1.  Put all base ingredients in a blender and purée until smooth.

2.  While the main ingredients are being puréed heat a thick bottomed pot, big enough to hold the entire recipe.  When hot add 1/4 cup ghee (or olive oil) and begin browning the pork shoulder, if the pork cools the pan down and it doesn’t brown well don’t worry, just continue with the recipe.

3. Once the pork is browned off add the curry leaves and stir.  Add the entire base to the pork, stir and turn down to a simmer.  Allow to simmer for 3 to 4 hours, stirring every 20 min or so.  The closer to being done it gets more reduced the sauce will be and you will need to stir more often.  Also depending on the size of your pot and the heat you may find the sauce is too reduced and the pork is not tender.  If this happens add 1/2 cup of water, sir and continue cooking.  You can do this as many times as necessary.  You want the pork tender but not shredded so you wild have to watch at the end! (if it shreds make tacos!)

4.  Before removing from the stove adjust seasoning with Salt, red wine vinegar, pepper and cardamom as necessary.  This dish gets even better the 2nd day.

Thyme in,

Jason

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Blueberry – Butterscotch Dump Cake

Once you have Dump Cake on the brain it’s tough to abandon the thought. Such a simple dessert and so many possible variations. I had to get lunch together today and had only an hour to do it. A quick trip to the store produced some nice fresh corn, some turkey burgers, jalapeño, and avocado. . . sounds good so far right?  Got a lot better.

When I was passing the baking isle I thought of Dump Cake, as I am prone to do! I went with a classic made with crushed pineapple, blueberry pie filling and yellow cake. However some butterscotch chips caught my eye so in the cart they went.

Once I got home this was ready to go in the oven in less time than it took to preheat.

Ingredients

1 can crushed pineapple (about 20 ounces), not drained

1 can blueberry pie filling (about 21 ounces)

6 ounces butterscotch chips

1 stick unsalted butter (1/4 pound)

1 box yellow cake mix (about 16 ounces)

Preheat oven to 350f

1.  In a 9 by 13 pan put the pie filling and the crushed pineapple.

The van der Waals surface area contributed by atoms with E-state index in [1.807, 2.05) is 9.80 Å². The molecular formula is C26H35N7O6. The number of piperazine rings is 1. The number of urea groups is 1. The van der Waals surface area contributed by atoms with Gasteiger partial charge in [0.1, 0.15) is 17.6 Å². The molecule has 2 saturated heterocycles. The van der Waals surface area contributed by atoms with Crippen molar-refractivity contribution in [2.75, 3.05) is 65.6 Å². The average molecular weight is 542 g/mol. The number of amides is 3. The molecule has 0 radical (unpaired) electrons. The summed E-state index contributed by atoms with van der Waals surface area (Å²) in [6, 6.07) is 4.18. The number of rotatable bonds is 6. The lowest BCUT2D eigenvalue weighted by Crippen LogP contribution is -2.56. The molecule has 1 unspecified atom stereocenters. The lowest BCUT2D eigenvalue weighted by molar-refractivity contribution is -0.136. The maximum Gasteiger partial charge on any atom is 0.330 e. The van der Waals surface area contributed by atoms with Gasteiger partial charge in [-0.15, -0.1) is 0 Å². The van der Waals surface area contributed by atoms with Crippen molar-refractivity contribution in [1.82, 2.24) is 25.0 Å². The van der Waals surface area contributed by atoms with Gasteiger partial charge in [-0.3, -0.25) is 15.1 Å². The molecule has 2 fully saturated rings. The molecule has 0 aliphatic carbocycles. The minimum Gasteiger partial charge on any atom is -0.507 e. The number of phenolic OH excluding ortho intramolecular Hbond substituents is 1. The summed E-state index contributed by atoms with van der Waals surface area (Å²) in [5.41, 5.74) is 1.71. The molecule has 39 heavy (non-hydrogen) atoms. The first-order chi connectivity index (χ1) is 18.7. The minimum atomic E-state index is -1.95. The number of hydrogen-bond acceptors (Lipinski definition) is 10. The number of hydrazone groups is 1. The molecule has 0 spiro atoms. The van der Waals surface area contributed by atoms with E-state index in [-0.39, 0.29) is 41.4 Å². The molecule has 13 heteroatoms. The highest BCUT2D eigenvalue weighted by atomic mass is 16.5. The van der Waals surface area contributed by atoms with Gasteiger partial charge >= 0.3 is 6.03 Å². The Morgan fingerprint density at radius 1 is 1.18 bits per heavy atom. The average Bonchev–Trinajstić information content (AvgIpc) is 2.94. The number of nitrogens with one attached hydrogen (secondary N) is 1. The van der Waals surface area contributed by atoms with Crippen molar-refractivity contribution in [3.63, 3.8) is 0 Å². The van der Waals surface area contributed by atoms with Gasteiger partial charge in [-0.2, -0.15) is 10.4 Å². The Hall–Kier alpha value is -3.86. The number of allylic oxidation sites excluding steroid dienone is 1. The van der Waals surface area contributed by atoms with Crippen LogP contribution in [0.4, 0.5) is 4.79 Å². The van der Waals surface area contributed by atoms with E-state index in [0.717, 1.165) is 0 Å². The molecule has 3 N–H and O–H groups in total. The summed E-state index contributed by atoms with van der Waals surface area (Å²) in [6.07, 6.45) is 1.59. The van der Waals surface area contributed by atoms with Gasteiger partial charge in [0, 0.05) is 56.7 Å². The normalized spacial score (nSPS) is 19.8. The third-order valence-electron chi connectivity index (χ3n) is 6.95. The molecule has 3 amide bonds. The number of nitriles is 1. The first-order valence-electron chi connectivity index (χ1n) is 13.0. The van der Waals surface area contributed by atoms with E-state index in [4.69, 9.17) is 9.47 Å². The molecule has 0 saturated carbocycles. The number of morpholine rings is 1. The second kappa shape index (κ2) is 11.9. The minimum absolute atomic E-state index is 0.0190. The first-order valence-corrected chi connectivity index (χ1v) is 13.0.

2.  Spread 1/2 of the butterscotch chips evenly over the pie filling.

3.  Top with  the dry cake mix, scatter the remaining butterscotch chips evenly over the cake mix.

4.  Slice the butter in 1/8th inch slices evenly top the Dump Cake.

5.  Bake at 350f until golden brown on top.  Typically about 40 minutes.

6.  I prefer to serve dump cake cold or room temperature.  Top with a bit of whipped cream.

Thyme for More Dump Cake,

Jason

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Strawberry – Pineapple Dump Cake

One of the simplest and best things in life. . . dump cake!

I was first introduced to dump cake several years ago.  I was just married and  relatively fresh from the Marine Corps.  My Wife introduced me to a amazing classic American dessert, Dump Cake!  Any time we had to go to a pot luck or when I  would have my friends to the house to play Dungeons and Dragons (not a dork), she would always make dump cake and have fresh whipped cream.  It was awesome.

Dump cake is simple easy and quick to put together.  Don’t feel any pressure to buy a expensive cake mix.  It has been my experience that the cheaper mixes work great. I suppose there are those that have figured out how to do this from scratch, with out the box cake.  I personally have never walked that path, perhaps some day, for now Its too good and easy the way it is.     One thing to always remember is to buy unsalted butter.  Then again, Its always good to use unsalted butter. . . One of life’s simple truths.